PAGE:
A flurry of harmful algal blooms were reported on Seneca Lake this week, marking the beginning of the most intense few weeks of the HABs season in the Finger Lakes.
Seneca had been spared for most of the summer, even as its neighbors — particularly Cayuga, Owasco and Canandaigua lakes — had been reporting dangerous blooms for many weeks.
“On Monday we saw seven blooms, mostly on the southeastern part of the lake,” said Bill Roege, HABs director of Seneca Lake Pure Waters Association.
While winds from the north and west contributed to those outbreaks from Caywood south to Peach Orchard Point, the shift this week to winds from the south means the northern sections of the lake can expect blooms soon, Roege added.
Seneca reported its first bloom this summer in Hector on Aug. 22 — seven weeks after Cayuga reported its bloom.
During that stretch, Cayuga reported 29 blooms with toxin levels exceeding the state’s limit for safe swimming and other recreation. Cayuga had ordered the beach at Taughannock closed as early as July 9.
Experts are puzzled about why for the second straight year Cayuga’s bloom season started nearly two month before Seneca’s.
“That’s a tough question,” said Nate Launer, HABs director at the Community Science Institute in Ithaca. “I’m not sure I could answer that.”
It was no more clear to Seneca Lake expert John Halfman, professor at Hobart and William Smith Colleges. “Blooms happen on sunny, calm days, but not on every sunny, calm day,” he said.
Blooms tend to occur in calm weather after heavy rains have triggered runoff loaded with nitrogen and phosphorus. Blooms tend to break up as soon as winds create choppy water.
Although they are often referred to as blue-green algae because they often look like harmless algae, dangerous blooms are a totally different life form known as cyanobacteria. Low level exposure can cause skin and eye irritation. Heavier doses can cause severe liver damage.
Dogs and other pets are particularly vulnerable.
The state Department of Environmental Conservation has set a limit of 4 ug/L (micrograms per liter) for safe swimming. The DEC classifies blooms that exceed 20 ug/L as “high toxin,” raising the stakes for potential harm to those exposed.
Several types of cyanobacteria are common in the Finger Lakes. The most common is also the most toxic — microcystis — which tends to proliferate from late August through early October. Another common form, dolichospermum, tends to occur earlier in in the HABs season.
CSI has already reported 23 blooms this year with toxin levels that the DEC would classify as “high toxin.” Many of them have occurred in the northern end of the lake.
“This year we’ve had roughly the same amount of blooms as last year, but the big difference is we’ve seen a lot of microcystis-dominated blooms in July,” he added.
In past years, the DEC provided funding so that local groups could send samples to laboratories for special toxicity testing. But it discontinued that program this year.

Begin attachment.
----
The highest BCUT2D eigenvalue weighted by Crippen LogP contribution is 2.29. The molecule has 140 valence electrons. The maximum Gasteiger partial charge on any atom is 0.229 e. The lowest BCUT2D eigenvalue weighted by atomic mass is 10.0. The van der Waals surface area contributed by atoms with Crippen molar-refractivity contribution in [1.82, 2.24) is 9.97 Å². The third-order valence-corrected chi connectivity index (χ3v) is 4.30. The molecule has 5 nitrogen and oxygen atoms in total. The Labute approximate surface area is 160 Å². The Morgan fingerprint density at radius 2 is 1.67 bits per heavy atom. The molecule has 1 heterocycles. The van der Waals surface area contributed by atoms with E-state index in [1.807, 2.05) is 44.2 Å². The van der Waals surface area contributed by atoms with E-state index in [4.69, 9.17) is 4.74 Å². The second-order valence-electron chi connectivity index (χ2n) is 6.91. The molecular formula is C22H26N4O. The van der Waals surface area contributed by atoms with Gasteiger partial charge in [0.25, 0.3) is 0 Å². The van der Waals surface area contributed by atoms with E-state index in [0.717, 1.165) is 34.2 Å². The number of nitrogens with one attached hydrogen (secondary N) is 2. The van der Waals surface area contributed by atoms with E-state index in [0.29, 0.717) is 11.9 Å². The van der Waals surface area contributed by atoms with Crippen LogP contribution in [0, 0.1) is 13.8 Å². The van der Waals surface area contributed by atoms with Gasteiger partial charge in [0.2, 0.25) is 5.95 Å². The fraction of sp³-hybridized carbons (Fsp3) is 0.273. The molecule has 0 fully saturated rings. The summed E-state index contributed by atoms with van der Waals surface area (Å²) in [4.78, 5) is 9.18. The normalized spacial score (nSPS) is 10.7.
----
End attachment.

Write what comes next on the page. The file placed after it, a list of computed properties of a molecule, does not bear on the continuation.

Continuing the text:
Instead, the DEC relies on a proxy for toxin testing: checking chlorophyll A levels in suspected samples. If a sample has a chlorophyll A level above 25 mg/L, the DEC considers it a “confirmed” bloom. That level tends to correlate very roughly with the DEC’s recreational limit of 4 mg/L of cyanotoxin, Roege said.
The Finger Lakes have been experiencing HABs for at least the past five years, and they appear to be growing gradually more common and intense.
This was the first year that multiple Finger Lakes reported blooms by June 30. Statewide, 32 lakes and ponds reported blooms in June.
An unusually wet spring created extra runoff that carried nutrients into the lakes. That was followed by an unusually hot summer.
On Hemlock Lake, which supplies water to Rochester, the first reported bloom came June 26. Conesus Lake had a bloom report three days later.
The DEC’s website provides a map of blooms statewide, but it doesn’t provide full details on the type of cyanobacteria found or toxicity levels.
Unlike the other Finger Lakes, Cayuga Lake has access to actual toxin testing, thanks to a lab at CSI, which also posts a detailed chart of its sample results.
Most of the other Finger Lakes reported HABs and had closed beaches to swimmers by by mid-August.
Swimming at Keuka Lake’s Indian Pines Park in Penn Yan was closed July 21.
Skaneateles Lake reported its first bloom Aug. 10, leading to closure of Thayer Park swimming at the north end of the lake.
Owasco Lake reported a flurry of eight blooms Aug. 9-13, most of them on the eastern shoreline on the lake’s north end. The Cayuga County Health Department reported that low levels of cyanotoxin were found in the raw lake water entering Auburn’s water system, but it said filtering prevented measurable levels from reaching the town’s drinking water.
Canandaigua Lake reported more than a dozen confirmed blooms by Aug. 3.
That lake is also contending with reports of a sudsy foam that may contain cyanobacteria. Researchers reportedly have concluded that the foam consists of long chains of sugars called polysaccharides.
Roege said SLPWA has received unconfirmed reports of foam on Seneca Lake. He said the volunteer group plans to study the issue.
Peter is a three-time Pulitzer nominated reporter covering environmental issues through his first-of-its-kind digital publication The Water Front. He’s won an array of Associated Press, UPI, and Society of Professional Journalist awards. His reporting on environmental issues continues to be featured in prominent New York publications and is available on FingerLakes1.com through an exclusive content partnership. Have a question or lead? Send it to [email protected].